You may also find it helpful to speak with a Certified Financial Planner™ professional. Be sure to visit our website today or call us at 217-605-8130. At Connections Financial Advisors, our mission is to help you make more informed decisions to better your financial position and reduce your financial stress.
Content in this material is for general information only and not intended to provide specific advice or recommendations for any individual, nor intended to be a substitute for specific individualized tax or legal advice.
Prior to investing in 529 Plan investors should consider whether the investor’s or designated beneficiary’s home state offers any state tax or other state benefits such as financial aid, scholarship funds, and protection from creditors that are only available for investments in such state’s qualified tuition program. Withdrawals used for qualified expenses are federally tax free. Tax treatment at the state level may vary. Please consult with your tax advisor before investing.
Follow us on social media for more tips on financial planning.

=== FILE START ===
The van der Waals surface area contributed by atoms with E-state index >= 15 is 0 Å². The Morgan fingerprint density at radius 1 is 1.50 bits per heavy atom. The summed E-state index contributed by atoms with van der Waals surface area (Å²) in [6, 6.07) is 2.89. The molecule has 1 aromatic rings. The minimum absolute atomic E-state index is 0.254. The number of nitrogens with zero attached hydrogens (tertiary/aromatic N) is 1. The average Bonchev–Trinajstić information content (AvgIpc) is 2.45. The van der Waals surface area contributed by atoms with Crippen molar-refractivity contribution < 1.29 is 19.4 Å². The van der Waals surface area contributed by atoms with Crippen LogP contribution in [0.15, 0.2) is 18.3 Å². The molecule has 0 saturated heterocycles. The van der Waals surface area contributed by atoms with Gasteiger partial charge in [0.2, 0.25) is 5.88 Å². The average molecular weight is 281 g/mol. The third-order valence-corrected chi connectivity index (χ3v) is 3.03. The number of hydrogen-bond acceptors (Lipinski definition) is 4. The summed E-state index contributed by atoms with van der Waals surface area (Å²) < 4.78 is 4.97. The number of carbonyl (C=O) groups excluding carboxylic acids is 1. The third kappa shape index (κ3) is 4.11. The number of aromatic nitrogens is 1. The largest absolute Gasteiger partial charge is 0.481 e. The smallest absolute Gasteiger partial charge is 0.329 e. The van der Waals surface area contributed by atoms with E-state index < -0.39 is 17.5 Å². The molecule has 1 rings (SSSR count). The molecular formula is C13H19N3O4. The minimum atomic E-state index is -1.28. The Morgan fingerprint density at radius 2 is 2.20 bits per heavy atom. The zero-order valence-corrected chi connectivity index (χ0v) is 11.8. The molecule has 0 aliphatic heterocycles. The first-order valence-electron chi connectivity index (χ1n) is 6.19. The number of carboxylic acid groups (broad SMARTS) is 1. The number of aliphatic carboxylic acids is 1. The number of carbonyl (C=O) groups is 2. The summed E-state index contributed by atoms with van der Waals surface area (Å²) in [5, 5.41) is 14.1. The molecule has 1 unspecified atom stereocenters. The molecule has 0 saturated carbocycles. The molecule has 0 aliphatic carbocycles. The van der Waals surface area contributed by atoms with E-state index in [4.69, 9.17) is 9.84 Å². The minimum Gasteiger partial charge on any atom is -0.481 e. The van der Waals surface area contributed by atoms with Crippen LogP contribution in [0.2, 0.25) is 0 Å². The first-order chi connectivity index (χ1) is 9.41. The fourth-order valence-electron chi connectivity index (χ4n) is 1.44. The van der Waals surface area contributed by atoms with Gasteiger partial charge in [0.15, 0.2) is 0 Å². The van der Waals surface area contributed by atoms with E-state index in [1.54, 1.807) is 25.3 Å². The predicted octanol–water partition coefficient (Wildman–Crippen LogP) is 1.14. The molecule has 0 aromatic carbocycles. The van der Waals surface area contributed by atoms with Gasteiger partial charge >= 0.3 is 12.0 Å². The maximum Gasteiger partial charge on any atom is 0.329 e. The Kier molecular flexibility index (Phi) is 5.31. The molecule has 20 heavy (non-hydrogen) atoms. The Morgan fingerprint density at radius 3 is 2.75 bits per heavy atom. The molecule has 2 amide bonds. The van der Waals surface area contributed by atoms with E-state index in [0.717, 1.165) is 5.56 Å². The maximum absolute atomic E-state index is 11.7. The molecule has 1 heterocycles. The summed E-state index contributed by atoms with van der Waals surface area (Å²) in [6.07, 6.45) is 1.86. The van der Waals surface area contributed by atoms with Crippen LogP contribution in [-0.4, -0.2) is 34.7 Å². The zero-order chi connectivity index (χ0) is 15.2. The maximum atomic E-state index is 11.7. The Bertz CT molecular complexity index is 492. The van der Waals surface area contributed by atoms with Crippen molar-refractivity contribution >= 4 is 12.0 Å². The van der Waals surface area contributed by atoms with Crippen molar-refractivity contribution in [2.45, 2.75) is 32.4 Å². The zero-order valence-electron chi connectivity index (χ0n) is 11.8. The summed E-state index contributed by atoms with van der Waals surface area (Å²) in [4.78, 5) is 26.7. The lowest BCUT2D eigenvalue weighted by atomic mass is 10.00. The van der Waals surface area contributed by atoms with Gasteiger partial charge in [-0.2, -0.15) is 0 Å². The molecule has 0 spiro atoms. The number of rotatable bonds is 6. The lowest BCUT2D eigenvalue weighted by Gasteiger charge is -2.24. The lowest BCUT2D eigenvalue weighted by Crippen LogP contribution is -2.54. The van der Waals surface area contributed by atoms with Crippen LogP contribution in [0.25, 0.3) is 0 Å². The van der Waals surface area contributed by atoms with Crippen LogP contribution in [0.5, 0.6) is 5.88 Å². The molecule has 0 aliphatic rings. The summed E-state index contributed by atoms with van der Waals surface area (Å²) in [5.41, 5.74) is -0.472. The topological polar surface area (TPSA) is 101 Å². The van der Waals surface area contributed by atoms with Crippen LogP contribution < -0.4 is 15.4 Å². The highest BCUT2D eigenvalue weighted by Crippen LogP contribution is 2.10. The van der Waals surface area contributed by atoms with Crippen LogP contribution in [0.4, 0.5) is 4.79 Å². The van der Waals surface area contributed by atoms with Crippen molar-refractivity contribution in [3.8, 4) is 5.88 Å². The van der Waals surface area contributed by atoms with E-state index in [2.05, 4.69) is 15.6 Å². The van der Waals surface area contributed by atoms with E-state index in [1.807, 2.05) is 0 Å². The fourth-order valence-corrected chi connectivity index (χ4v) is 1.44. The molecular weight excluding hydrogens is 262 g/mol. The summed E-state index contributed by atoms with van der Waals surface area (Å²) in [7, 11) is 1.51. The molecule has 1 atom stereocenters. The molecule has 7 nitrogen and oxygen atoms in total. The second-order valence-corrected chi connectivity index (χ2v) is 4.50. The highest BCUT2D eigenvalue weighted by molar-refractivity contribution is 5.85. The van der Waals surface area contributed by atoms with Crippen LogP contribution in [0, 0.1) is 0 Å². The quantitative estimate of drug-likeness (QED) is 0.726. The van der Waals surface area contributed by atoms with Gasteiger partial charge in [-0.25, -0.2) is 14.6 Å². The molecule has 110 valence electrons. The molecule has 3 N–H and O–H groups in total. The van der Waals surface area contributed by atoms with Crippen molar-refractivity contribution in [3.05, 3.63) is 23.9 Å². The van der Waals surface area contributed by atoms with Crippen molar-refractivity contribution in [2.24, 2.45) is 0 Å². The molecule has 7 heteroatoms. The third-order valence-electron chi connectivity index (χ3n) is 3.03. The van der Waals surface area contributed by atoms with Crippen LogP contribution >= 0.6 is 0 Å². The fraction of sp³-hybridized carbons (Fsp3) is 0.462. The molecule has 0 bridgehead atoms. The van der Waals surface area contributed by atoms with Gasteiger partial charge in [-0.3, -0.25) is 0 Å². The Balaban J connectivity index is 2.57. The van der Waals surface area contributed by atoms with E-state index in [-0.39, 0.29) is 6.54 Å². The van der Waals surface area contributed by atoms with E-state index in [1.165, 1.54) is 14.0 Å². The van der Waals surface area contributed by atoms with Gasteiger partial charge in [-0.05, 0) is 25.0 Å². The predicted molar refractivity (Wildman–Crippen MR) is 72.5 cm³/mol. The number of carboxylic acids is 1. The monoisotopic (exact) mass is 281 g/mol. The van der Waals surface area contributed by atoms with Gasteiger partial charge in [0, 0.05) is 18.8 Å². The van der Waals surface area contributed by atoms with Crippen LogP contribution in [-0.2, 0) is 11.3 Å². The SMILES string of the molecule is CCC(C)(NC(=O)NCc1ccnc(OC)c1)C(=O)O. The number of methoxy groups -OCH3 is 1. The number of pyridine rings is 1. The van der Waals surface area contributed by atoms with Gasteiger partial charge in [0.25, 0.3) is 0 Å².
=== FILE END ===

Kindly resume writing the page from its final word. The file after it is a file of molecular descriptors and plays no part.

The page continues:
Subscribe to our monthly eNews for valuable tips and resources to help empower you to meet your financial goals.
By Joe Globensky, RFC®At some point in your career, you may be offered participation in a nonqualified deferred compensation (NQDC) plan. Currently more than 90% of public companies offer some sort of NQDC plan and nearly half (44%) of eligible employees...
By K. Bridget Schneider, CFP®, CRPC®If you think you're immune to financial fraud, think again. Financial fraud is an ever-present threat to all ages. It comes in many forms from an attempt to access your money and financial accounts with your personal...
By Joe Globensky, RFC® As part of our initiative to educate our clients and prospective clients, we often check out what is trending on social media. What products or solutions are people searching for? What industry terms do people want to know more...
By K. Bridget Schneider, CFP®, CRPC®Have you heard that June is Annuity Awareness Month? I can imagine some of you saying, “No, but I hear that annuities are expensive and lock up your money with little to nothing paid out as you get older.” Well, that...
By Joe Globensky, RFC®Millions of working Americans are facing a growing crisis: a lack of adequate disability insurance coverage. Without some type of income protection, more Americans are experiencing severe financial difficulty if they need to miss work...